Perhaps these numbers do stop at college, and so we don’t see in them children who get a good college education, but then fail in some important way later on in life, but I’ve never gotten an impression from anywhere that homeschooled children have generally worse life outcomes—anyways, this is something that the data has to actually exist for since several percent of US children have been homeschooled for the last several decades.
I did have substantial social problems, even as an adult, and they have led me to be less successful in career terms than I probably would have been with stronger social skills. But this might be driven by a selection effect: The reason my parents actually started homeschooling me was because I was being bullied and having severe social problems in third grade.
oops, that was supposed to be something like ‘low hanging fruit’, I’m pretty sure it was a typo.
I recently looked through the wikipedia list of the thirty richest Americans, and then tried to dig back into their class background (or the class background of the founder of the family fortune for heirs, like the Walton family). In almost every single case where I could identify the class background, they were from a top couple of percent background, but in only a few cases were they from an old money background. So a lot of the founders of big fortunes have backgrounds like ‘father was a lawyer/ stockbroker/ ran a grocery store/ dentist/ college professor/ middle manager’.
One interesting feature here was that there were several Russian immigrants or children of immigrants on the list (usually they moved to the US before they were a teenager, and usually they were Jewish). In these cases I found that I have generally no idea what class status is implied by the descriptions of their parent’s work in the Soviet Union. But I sort of suspect it usually was still top couple of percent.
I then looked at the European numbers, which were an interesting constrast in that:
A) A lot of the European super fortunes start with people who are as rich as far back as wikipedia tracks it. Ie the founder of the company got his money from his rich textile factory father (who doesn’t have a wikipedia account) in the late nineteenth century.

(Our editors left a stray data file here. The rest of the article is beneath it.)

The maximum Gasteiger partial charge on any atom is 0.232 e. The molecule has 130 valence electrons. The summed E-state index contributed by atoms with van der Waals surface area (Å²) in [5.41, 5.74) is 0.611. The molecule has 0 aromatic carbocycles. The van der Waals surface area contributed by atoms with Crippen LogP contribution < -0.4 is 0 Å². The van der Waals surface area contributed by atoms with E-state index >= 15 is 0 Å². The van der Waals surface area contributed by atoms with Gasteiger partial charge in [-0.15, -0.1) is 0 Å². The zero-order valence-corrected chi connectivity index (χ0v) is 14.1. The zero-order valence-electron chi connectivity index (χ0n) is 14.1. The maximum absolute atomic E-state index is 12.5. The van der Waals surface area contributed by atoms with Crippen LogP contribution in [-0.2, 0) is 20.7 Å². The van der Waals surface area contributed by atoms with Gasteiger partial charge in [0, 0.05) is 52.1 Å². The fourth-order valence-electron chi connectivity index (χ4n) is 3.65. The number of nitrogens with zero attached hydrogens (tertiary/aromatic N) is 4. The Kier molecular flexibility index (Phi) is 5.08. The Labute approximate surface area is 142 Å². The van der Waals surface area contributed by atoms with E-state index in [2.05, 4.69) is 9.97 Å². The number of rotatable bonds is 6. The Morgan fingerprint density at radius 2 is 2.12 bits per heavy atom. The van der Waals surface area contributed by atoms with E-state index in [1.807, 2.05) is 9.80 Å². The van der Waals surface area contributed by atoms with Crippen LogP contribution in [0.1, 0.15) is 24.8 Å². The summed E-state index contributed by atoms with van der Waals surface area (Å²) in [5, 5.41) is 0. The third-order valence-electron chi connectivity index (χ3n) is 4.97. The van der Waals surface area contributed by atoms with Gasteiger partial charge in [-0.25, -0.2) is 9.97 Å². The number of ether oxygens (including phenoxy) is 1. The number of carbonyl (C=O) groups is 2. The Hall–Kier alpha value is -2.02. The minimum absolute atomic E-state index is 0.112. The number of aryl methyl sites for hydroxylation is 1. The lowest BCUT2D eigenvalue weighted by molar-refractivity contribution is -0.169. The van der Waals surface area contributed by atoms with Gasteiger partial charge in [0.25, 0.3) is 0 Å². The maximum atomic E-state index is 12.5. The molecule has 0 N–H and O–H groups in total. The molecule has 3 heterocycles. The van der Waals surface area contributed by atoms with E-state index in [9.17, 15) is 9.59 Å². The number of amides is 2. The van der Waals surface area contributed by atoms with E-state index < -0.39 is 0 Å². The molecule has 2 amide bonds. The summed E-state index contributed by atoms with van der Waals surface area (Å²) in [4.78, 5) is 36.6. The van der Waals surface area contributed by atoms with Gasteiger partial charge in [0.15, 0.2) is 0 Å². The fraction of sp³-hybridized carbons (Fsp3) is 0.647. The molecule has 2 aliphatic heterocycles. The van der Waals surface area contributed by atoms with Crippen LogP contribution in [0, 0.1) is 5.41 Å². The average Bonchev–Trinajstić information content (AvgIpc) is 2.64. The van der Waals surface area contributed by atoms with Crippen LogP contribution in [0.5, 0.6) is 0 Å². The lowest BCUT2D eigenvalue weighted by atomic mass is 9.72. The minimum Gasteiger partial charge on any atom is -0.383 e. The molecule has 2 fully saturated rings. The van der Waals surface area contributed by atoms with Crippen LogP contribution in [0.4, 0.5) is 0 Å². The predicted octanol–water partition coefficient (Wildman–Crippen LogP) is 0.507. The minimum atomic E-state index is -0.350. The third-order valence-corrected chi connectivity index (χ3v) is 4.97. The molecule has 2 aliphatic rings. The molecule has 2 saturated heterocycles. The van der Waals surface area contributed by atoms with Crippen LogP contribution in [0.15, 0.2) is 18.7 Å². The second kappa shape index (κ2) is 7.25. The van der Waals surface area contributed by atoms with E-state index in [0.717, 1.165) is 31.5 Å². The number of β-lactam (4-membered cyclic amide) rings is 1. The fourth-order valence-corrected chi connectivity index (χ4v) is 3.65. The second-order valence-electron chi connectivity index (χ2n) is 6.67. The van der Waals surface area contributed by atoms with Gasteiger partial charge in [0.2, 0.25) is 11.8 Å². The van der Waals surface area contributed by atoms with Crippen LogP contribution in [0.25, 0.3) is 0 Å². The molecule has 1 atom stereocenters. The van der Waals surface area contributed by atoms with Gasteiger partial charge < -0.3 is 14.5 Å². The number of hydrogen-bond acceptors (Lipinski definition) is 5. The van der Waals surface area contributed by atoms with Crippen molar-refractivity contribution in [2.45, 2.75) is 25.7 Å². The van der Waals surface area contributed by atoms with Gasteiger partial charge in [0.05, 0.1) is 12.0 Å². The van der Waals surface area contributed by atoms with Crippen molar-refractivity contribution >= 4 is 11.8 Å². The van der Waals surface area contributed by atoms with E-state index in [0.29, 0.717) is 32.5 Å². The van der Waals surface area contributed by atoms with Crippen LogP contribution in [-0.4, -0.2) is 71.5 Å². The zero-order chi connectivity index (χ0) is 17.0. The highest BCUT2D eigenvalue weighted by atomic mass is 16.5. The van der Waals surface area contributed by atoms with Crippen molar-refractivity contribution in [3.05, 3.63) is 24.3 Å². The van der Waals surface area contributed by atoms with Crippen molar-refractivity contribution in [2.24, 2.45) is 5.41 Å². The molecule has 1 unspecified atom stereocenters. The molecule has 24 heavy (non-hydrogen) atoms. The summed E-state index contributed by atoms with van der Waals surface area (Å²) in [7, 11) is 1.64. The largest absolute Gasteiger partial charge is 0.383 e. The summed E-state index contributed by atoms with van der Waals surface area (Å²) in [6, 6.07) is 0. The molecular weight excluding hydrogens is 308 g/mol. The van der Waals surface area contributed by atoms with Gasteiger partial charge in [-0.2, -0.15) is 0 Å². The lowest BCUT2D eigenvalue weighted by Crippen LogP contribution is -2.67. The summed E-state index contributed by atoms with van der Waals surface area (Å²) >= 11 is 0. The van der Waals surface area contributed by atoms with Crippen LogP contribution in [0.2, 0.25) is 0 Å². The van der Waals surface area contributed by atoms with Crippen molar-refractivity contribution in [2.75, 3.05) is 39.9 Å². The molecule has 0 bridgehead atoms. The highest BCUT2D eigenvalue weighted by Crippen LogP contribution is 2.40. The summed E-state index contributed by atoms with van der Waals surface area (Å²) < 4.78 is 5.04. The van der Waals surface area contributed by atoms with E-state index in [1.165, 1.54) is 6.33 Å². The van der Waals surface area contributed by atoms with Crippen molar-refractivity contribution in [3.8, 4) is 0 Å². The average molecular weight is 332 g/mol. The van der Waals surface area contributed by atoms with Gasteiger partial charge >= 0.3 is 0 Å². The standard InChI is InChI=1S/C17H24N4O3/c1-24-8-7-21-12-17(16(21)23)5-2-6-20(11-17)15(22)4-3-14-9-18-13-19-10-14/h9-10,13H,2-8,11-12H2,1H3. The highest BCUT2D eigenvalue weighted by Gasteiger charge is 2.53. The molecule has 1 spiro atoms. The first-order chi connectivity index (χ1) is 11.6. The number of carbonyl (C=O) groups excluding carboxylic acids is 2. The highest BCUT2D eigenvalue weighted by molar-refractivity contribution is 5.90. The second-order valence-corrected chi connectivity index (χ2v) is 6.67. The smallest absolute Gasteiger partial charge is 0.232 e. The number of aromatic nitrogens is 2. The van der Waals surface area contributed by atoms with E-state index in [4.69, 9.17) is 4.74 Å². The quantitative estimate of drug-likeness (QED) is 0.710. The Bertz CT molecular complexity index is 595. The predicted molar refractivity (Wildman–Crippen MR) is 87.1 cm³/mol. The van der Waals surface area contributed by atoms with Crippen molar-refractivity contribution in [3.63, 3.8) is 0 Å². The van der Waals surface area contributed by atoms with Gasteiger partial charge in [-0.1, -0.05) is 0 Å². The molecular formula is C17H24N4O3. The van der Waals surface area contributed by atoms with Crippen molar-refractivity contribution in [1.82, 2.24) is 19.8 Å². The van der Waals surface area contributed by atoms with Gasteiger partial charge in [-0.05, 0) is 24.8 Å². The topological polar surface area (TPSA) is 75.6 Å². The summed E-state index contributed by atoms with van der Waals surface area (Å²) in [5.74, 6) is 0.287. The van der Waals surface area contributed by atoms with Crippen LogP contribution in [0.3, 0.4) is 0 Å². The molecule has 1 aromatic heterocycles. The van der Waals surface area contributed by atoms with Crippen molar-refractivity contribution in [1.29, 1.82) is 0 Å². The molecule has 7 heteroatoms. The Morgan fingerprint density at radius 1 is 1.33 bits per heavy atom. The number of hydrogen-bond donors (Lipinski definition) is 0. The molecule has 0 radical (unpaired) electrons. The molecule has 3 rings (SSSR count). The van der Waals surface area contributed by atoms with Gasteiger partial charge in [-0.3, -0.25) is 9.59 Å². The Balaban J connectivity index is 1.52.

B) Weirdly, there were also more actual rags to riches stories in among the European superrich. The Zara founder is the one that stuck in my head. He seems to have been from definitely a lower two thirds of the income distribution household, and possibly even genuinely poor family in early Franco era Spain. There were several other stories that felt very much like ‘person with a totally normal family background somehow builds a giant fortune’, while again that seemed to not happen in the US listings.
I probably should make a post based on this at some point.
Or von Neumann and his contemporaries and predecessors stole all the insights that someone with merely Neumann’s intellect could develop independently, leaving future geniuses to have to be part of collaborative teams?
What specifically do you think is really high variance as opposed to the main downside being that it is expensive? If it is the ‘not going to school thing’ at least when I was growing up as a religiously homeschooled kid in the 90s, the strong impression that I got was that homeschooled kids systematically did better than other kids in terms of college success and other legible metrics—of course this has a gargantuan selection bias going on. But that does give a strong lower bound for how bad that specifically can be for kids. The other stuff I recall from the article (ie being from a high resource background, having an intellectual mentor, being surrounded by intellectual conversations, getting one on one tutoring, good intrinsic capability) all seem to be things that either you can’t pick whether a child has or not, or where it would be weird if they left the child worse off.
One on one tutoring, for example, just doesn’t seem like a high variance thing, it seems like a positive expected value thing that might not actually be that causally important or have that big of impact, but where it will only make things worse in exceptional cases.
Prime age labor force participation rate is the standard measure the econobloggers I’ve followed (most notably Krugman and Brad DeLong, who are part of the community also pushing for this interpretation of monetary policy) tend to use to measure economic health, and there are reasons to see it as pointing most closely to what we actually care about (that and hourly productivity, which isn’t in these charts).